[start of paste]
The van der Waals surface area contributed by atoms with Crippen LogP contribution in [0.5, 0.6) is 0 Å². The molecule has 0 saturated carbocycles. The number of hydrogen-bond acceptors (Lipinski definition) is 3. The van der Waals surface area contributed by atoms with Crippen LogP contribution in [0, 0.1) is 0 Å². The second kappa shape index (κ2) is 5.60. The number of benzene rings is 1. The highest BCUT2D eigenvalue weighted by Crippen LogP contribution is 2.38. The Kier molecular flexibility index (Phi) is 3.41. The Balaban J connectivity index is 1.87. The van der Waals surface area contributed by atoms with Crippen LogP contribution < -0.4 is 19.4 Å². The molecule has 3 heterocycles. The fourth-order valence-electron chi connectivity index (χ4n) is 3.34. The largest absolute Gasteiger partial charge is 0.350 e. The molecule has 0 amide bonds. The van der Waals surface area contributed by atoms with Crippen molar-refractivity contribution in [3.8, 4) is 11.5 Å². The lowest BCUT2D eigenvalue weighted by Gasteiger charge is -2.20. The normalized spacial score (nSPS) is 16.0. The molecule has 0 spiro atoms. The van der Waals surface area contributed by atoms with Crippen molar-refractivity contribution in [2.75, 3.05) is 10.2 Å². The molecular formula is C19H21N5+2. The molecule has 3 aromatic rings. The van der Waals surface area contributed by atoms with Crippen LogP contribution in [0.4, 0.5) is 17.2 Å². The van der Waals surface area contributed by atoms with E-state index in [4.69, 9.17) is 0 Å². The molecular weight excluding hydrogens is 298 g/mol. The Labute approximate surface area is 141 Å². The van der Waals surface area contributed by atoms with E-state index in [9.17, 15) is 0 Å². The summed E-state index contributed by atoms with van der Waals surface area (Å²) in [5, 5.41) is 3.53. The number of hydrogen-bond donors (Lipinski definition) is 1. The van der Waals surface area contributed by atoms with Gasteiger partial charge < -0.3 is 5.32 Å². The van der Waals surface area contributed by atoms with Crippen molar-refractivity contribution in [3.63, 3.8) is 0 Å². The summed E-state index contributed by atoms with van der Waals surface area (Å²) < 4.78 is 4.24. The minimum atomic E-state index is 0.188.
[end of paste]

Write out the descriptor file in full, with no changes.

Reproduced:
The van der Waals surface area contributed by atoms with Crippen LogP contribution in [0.5, 0.6) is 0 Å². The molecule has 0 saturated carbocycles. The number of hydrogen-bond acceptors (Lipinski definition) is 3. The van der Waals surface area contributed by atoms with Crippen LogP contribution in [0, 0.1) is 0 Å². The second kappa shape index (κ2) is 5.60. The number of benzene rings is 1. The highest BCUT2D eigenvalue weighted by Crippen LogP contribution is 2.38. The Kier molecular flexibility index (Phi) is 3.41. The Balaban J connectivity index is 1.87. The van der Waals surface area contributed by atoms with Crippen LogP contribution < -0.4 is 19.4 Å². The molecule has 3 heterocycles. The fourth-order valence-electron chi connectivity index (χ4n) is 3.34. The largest absolute Gasteiger partial charge is 0.350 e. The molecule has 0 amide bonds. The van der Waals surface area contributed by atoms with Crippen molar-refractivity contribution in [3.8, 4) is 11.5 Å². The lowest BCUT2D eigenvalue weighted by Gasteiger charge is -2.20. The normalized spacial score (nSPS) is 16.0. The molecule has 0 spiro atoms. The van der Waals surface area contributed by atoms with Crippen molar-refractivity contribution in [2.75, 3.05) is 10.2 Å². The molecular formula is C19H21N5+2. The molecule has 3 aromatic rings. The van der Waals surface area contributed by atoms with Crippen LogP contribution in [0.4, 0.5) is 17.2 Å². The van der Waals surface area contributed by atoms with E-state index in [4.69, 9.17) is 0 Å². The molecular weight excluding hydrogens is 298 g/mol. The Labute approximate surface area is 141 Å². The van der Waals surface area contributed by atoms with E-state index in [9.17, 15) is 0 Å². The summed E-state index contributed by atoms with van der Waals surface area (Å²) in [5, 5.41) is 3.53. The number of hydrogen-bond donors (Lipinski definition) is 1. The van der Waals surface area contributed by atoms with Gasteiger partial charge < -0.3 is 5.32 Å². The van der Waals surface area contributed by atoms with Crippen molar-refractivity contribution in [3.63, 3.8) is 0 Å². The summed E-state index contributed by atoms with van der Waals surface area (Å²) < 4.78 is 4.24. The minimum atomic E-state index is 0.188.